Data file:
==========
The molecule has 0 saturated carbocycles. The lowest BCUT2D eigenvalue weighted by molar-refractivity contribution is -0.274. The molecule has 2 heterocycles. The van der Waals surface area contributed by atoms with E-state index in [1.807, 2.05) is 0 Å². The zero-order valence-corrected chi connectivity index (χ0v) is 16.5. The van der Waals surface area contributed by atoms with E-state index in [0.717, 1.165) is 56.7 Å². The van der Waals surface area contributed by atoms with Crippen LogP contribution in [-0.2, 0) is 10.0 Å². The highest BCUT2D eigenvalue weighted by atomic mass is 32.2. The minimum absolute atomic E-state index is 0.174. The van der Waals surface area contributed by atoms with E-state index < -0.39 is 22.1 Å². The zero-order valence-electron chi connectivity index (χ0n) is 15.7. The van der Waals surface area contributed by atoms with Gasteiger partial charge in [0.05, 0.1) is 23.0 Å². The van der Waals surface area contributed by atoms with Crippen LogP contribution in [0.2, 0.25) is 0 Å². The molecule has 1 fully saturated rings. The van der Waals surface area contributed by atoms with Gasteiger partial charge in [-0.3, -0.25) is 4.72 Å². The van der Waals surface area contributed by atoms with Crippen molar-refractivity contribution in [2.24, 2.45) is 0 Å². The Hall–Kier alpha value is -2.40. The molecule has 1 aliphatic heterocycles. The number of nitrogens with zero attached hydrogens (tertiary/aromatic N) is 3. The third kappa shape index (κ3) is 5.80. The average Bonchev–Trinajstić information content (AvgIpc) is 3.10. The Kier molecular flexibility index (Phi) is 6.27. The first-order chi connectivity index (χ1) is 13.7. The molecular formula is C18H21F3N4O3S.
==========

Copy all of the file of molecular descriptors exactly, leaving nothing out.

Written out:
The molecule has 0 saturated carbocycles. The lowest BCUT2D eigenvalue weighted by molar-refractivity contribution is -0.274. The molecule has 2 heterocycles. The van der Waals surface area contributed by atoms with E-state index in [1.807, 2.05) is 0 Å². The zero-order valence-corrected chi connectivity index (χ0v) is 16.5. The van der Waals surface area contributed by atoms with E-state index in [0.717, 1.165) is 56.7 Å². The van der Waals surface area contributed by atoms with Crippen LogP contribution in [-0.2, 0) is 10.0 Å². The highest BCUT2D eigenvalue weighted by atomic mass is 32.2. The minimum absolute atomic E-state index is 0.174. The van der Waals surface area contributed by atoms with E-state index < -0.39 is 22.1 Å². The zero-order valence-electron chi connectivity index (χ0n) is 15.7. The van der Waals surface area contributed by atoms with Gasteiger partial charge in [0.05, 0.1) is 23.0 Å². The van der Waals surface area contributed by atoms with Crippen LogP contribution in [0.2, 0.25) is 0 Å². The molecule has 1 fully saturated rings. The van der Waals surface area contributed by atoms with Gasteiger partial charge in [-0.3, -0.25) is 4.72 Å². The van der Waals surface area contributed by atoms with Crippen molar-refractivity contribution in [2.24, 2.45) is 0 Å². The Hall–Kier alpha value is -2.40. The molecule has 1 aliphatic heterocycles. The number of nitrogens with zero attached hydrogens (tertiary/aromatic N) is 3. The third kappa shape index (κ3) is 5.80. The average Bonchev–Trinajstić information content (AvgIpc) is 3.10. The Kier molecular flexibility index (Phi) is 6.27. The first-order chi connectivity index (χ1) is 13.7. The molecular formula is C18H21F3N4O3S.